|Publication number||US4608749 A|
|Application number||US 06/643,232|
|Publication date||Sep 2, 1986|
|Filing date||Aug 22, 1984|
|Priority date||Aug 23, 1983|
|Also published as||DE3474611D1, EP0139366A1, EP0139366B1|
|Publication number||06643232, 643232, US 4608749 A, US 4608749A, US-A-4608749, US4608749 A, US4608749A|
|Inventors||Nozomu Harada, Yoshiaki Komatsubara|
|Original Assignee||Kabushiki Kaisha Toshiba|
|Export Citation||BiBTeX, EndNote, RefMan|
|Patent Citations (9), Referenced by (22), Classifications (17), Legal Events (4)|
|External Links: USPTO, USPTO Assignment, Espacenet|
1. Field of the Invention
This invention relates to a method of manufacturing a solid-state image pickup device for use in a photoelectric converter employing a photoconductive film, and more particularly to a method of manufacturing such a device having a low dark current and low lag characteristic.
2. Description of the Prior Art
A "two-level" solid-state image pickup device is a device having a signal charge reading-out portion constituted by a charge-coupled device (CCD) formed on a silicon monocrystal substrate, and a photoelectric conversion portion contituted by a photoconductive film formed on the signal charge reading-out portion. The "two-level" solid state image pick-up device has many advantages, such as increased sensitivity, due to its being able to present a large aperture to incident light, and low blooming. However, there are problems with the characteristics of such a construction as will be explained below.
FIG. 1 is a cross-sectional view of a conventional two-level solid-state image pickup device. Reference numeral 11 designates, for example, a p-type Si substrate, on the surface of which are provided a first n+ layer 12a providing the CCD channel for read-out of signal charge, a second n+ layer 12b constituting a signal charge accumulation region, and n++ layer 14 provided to establish an ohmic connection between this accumulation region 12b and a first metallic electrode 17a formed for example of aluminum (Al), and a channel stopper p+ layer 13. On top of a gate oxide film, which is itself provided on top of the CCD channel 12a, there are formed CCD transfer electrodes 15a, 15b, which are made, for example, of two layers of polycrystalline silicon. A first insulating film 16a is deposited on top of these two transfer electrode layers 15a and 15b. The first metallic electrode 17a, which is connected to the n++ layer 14 through contact holes formed in the insulating film 16a, is provided so as to extend over the CCD channel. A second insulating film 16b is then deposited on this, and second metallic electrodes 17b, formed of aluminum (Al), which are pixel electrodes, are provided for each pixel region. These second metallic electrodes 17b are connected to the first metallic electrodes 17a through contact holes 20 provided in the second insulating film 16b. The contact holes 20 are formed by a reactive ion etching (RIE) of the second insulating film 16b using a patterned photoresist as a mask. On top of the second metallic electrodes 17b, a photoconductive film 18 consisting of, for example, amorphous Si and a transparent conductive layer provided by an ITO film 19 are formed.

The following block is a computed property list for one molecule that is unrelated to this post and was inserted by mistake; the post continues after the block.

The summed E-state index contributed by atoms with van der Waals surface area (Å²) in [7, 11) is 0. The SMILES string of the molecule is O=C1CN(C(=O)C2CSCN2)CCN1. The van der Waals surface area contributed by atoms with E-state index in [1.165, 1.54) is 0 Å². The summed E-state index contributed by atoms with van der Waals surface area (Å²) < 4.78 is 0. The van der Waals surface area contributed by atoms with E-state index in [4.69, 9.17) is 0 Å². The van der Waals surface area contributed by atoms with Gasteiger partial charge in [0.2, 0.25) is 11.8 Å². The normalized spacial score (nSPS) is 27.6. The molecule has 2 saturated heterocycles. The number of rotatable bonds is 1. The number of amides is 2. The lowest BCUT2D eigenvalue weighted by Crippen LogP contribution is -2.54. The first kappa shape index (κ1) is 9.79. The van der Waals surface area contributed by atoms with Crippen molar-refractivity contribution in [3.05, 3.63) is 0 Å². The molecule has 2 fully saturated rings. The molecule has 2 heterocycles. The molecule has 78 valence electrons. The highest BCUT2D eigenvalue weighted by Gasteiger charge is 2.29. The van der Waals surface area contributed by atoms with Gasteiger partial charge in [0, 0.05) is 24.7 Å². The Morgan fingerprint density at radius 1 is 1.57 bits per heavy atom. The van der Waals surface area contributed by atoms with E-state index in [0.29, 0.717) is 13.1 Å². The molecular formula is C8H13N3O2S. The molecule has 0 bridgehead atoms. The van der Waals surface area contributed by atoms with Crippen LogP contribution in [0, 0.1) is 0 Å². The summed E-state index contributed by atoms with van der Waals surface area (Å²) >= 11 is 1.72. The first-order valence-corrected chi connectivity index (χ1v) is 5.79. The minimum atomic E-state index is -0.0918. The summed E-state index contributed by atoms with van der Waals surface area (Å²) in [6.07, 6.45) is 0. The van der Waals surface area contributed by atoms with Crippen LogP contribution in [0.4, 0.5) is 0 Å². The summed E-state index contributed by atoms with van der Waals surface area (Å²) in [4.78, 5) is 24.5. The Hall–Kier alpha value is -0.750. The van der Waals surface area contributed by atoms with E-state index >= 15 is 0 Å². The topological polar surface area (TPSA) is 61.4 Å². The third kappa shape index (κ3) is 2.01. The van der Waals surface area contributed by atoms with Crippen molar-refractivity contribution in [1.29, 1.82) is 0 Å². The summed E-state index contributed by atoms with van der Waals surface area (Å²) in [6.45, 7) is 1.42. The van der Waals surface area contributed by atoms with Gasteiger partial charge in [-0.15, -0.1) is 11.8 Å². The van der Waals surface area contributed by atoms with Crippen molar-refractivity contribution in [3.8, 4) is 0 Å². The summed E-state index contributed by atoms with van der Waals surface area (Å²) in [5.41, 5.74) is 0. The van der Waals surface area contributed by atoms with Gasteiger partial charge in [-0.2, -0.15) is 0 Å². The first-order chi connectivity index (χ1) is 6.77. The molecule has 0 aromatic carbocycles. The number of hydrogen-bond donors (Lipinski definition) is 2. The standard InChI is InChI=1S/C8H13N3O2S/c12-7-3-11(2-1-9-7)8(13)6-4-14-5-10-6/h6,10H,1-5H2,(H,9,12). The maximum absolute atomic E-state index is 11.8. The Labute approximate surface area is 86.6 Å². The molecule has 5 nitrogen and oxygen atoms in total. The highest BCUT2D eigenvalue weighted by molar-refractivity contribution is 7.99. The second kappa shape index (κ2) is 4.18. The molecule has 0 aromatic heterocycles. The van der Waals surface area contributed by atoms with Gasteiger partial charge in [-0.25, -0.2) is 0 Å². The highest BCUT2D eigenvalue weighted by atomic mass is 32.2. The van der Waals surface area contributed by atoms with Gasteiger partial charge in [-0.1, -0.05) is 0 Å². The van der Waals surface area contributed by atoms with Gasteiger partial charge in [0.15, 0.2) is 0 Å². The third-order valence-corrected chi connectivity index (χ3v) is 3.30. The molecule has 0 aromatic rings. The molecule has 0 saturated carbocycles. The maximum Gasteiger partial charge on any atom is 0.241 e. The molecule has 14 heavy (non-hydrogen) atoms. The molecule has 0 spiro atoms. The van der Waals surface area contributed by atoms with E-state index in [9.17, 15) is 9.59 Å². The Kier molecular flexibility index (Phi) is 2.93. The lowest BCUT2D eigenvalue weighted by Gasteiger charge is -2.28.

The n+ layer 12b constituting the signal charge accumulation region, n++ layer 14, first metallic electrode 17a and second metallic electrode 17b are separately provided for each pixel. That is, the second metallic electrodes 17b define image pickup pixel regions and the potential variations obtained by the second metallic electrodes 17b as a result of the image pickup performed by the photoelectric film 18 are transmitted through the first metallic electrode 17a to the n+ layer 12b constituting the accumulation region, and are accumulated in this region as signal charges. In the view shown in FIG. 1, the channel stopper p+ layer 13 can be seen, but transfer regions which transfer the signal charges of the n+ layer 12a are of course provided for each pixel.
In such a solid-state image pickup device, the substrate surface before the photoconductive film 18 is formed must be as flat as possible. If it is not flat, this results in appreciable dark current and lag of the solid-state image pickup device, with adverse effects on the image pickup characteristics.
The reason for this is that the film quality of the photoconductive film is poorer over substrate surface irregularities as compared with what it is where the substrate surface is smooth, and this increases the number of generation and recombination centers, which cause dark current and lag. It is therefore necessary to ensure that the surface of the second insulating film 16b is as flat as possible, and that the contact holds 20 formed in the second insulating film 16b provide as few irregularities as possible.
However, in the previous method, wherein the contact holes 20 were formed by RIE using a photoresist mask, the process was very complicated because many process steps such as forming a photoresist film, patterning thereof and etching of the insulating layer by RIE were necessary. Furthermore, in the previous method in which RIE was used, the sides of the contact holes were very steep so if the second metallic electrodes 17b were made thin, breaks in the metallic film became a considerable problem. Therefore, the minimum thickness of the metallic electrodes 17b was limited to approximately 4000 Å-5000 Å, and irregularities of the substrate surface could not be minimized.